Structural BMPs for trash and macroplastics
Various types of structural BMPs deployed within the stormwater network capture trash and separate it from stormwater using screens, nets, baskets or hoods. Those may be installed before or within a catch basin, on curb inlets or storm drains or at the end of pipes. The purchase and installation costs of most of these devices are low and they collect trash effectively, but they require frequent maintenance, especially during times of frequent storm events. Insufficient maintenance may cause clogging, trash leakage and flooding. Examples for catchment BMPs are cigarette receptables as well trash cans (traditional or more advanced such as solar powered trash compactors). They require frequent maintenance as well to avoid overload.
Stormwater management devices with chambers are installed in line in the stormwater network and collect larger volumes of trash. They are more expensive but require less frequent maintenance. Examples include hydrodynamic separators and full capture vortex separation system. Accordingly designed baffle boxes and inclined screen and linear gross solids removal devices separate plastics through screens and settling.Structural BMPs for trash capture in open waterways use booms, nets, fences and skimmers that are either installed in fixed locations or attached to vessels to capture floating trash. Litter booms and litter traps are deployed in many urban waterways around the United States. Many of those systems are low-cost and adjustable to the river size. Collected trash and other debris needs to be removed frequently and they usually capture larger, floating plastics only. Large amounts of microplastic move through urban rivers and plastics of all sizes are moving through the water column and accumulates in riverbeds 16–18; those are not typically captured.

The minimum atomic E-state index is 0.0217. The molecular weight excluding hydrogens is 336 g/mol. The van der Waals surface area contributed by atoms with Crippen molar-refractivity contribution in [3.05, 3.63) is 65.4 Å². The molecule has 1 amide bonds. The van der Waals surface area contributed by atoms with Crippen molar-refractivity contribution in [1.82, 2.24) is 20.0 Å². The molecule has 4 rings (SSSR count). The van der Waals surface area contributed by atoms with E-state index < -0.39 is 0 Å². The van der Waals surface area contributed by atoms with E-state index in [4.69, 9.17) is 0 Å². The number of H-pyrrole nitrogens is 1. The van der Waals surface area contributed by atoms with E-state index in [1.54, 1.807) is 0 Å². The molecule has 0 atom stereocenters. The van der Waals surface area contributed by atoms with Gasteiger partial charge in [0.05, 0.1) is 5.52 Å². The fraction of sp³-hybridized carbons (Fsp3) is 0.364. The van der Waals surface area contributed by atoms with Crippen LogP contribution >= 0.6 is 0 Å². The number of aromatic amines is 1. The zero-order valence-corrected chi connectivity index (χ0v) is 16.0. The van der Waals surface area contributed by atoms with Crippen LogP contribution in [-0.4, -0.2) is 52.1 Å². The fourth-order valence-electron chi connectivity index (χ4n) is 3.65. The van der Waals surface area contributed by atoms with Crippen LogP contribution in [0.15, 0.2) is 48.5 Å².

The custom designed Nash Run Trash Trap in Washington, D.C.'s Anacostia River is one of the few devices capturing trash throughout the water column. Skimmer vessels are boats or floating devices designed to collect floating trash, either operated by humans or remotely controlled. They can be used for targeted trash collection but are limited in their capacities. Examples of less common, more elaborate devices are the Trash Wheels deployed in Baltimore, solar-powered wheels with a conveyer belt that collects items as large as tires. The Interceptor is a floating plastic extraction system developed by the Ocean Cleanup (Netherlands). These are very specialized systems with high capture potential but also very high installation and maintenance costs.
Structural BMPs for microplastics
Most of the above mentioned BMPs are designed for larger trash and macroplastics; they won’t capture many microplastics. To achieve high and reliable removal rates of microplastics, BMPs use settlement, filtration and adsorption mechanisms. Multiple existing stormwater treatment systems for other pollutants treat microplastics as well2. Microplastics settle in detention and retention ponds and are maintained within the sediment19–21, with higher retention times likely increasing removal rates as know from other particles 22. Constructed wetlands have large potential for microplastic removal as well, through a combination of settling, filtration and adsorption. Both plastic fragments and fibers are removed, although removal rates decrease with particle-size because of their higher settling times 2,19. Filtration and bioretention systems retain pollutants in the filtration media which has shown to be an effective approach for microplastics as well23,24. Vegetated systems appear to have higher removal rates as microplastics adsorb on plants and roots25. Larger microplastics are overall more readily removed than smaller microplastics, and fragments are easier retained than fibers2.
The mentioned microplastic BMPs are generally more efficient for larger plastic particles. Filtration and bioretention systems show overall the highest removal efficiencies and are recommended for microplastic compositions with mostly fragments. For watersheds with high fiber contents, ponds and wetlands are recommended, as they treat fiber and fragment types equally. Removal of small microplastics and nano-size particles is limited and not well understood in any currently used devices2.